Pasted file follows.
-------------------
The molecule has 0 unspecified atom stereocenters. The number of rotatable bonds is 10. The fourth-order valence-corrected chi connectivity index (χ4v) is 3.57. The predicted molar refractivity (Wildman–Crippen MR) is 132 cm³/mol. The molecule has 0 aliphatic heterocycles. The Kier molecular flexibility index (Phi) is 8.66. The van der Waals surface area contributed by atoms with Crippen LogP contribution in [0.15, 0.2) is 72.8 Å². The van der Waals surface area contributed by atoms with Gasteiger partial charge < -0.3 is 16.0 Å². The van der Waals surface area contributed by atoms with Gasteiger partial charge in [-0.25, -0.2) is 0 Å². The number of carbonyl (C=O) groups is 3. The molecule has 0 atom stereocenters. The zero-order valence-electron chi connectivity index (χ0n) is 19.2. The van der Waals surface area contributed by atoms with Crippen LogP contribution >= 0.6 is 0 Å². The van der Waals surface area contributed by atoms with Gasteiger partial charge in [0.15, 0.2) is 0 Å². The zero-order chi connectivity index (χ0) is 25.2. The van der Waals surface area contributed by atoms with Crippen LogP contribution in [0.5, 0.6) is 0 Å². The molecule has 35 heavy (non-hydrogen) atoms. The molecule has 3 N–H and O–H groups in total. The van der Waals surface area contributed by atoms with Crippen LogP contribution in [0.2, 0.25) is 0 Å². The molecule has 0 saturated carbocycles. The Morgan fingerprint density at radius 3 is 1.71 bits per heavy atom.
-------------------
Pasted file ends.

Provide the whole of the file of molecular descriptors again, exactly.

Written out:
The molecule has 0 unspecified atom stereocenters. The number of rotatable bonds is 10. The fourth-order valence-corrected chi connectivity index (χ4v) is 3.57. The predicted molar refractivity (Wildman–Crippen MR) is 132 cm³/mol. The molecule has 0 aliphatic heterocycles. The Kier molecular flexibility index (Phi) is 8.66. The van der Waals surface area contributed by atoms with Crippen LogP contribution in [0.15, 0.2) is 72.8 Å². The van der Waals surface area contributed by atoms with Gasteiger partial charge < -0.3 is 16.0 Å². The van der Waals surface area contributed by atoms with Gasteiger partial charge in [-0.25, -0.2) is 0 Å². The number of carbonyl (C=O) groups is 3. The molecule has 0 atom stereocenters. The zero-order valence-electron chi connectivity index (χ0n) is 19.2. The van der Waals surface area contributed by atoms with Crippen LogP contribution >= 0.6 is 0 Å². The van der Waals surface area contributed by atoms with Gasteiger partial charge in [0.15, 0.2) is 0 Å². The zero-order chi connectivity index (χ0) is 25.2. The van der Waals surface area contributed by atoms with Crippen LogP contribution in [0.5, 0.6) is 0 Å². The molecule has 35 heavy (non-hydrogen) atoms. The molecule has 3 N–H and O–H groups in total. The van der Waals surface area contributed by atoms with Crippen LogP contribution in [0.2, 0.25) is 0 Å². The molecule has 0 saturated carbocycles. The Morgan fingerprint density at radius 3 is 1.71 bits per heavy atom.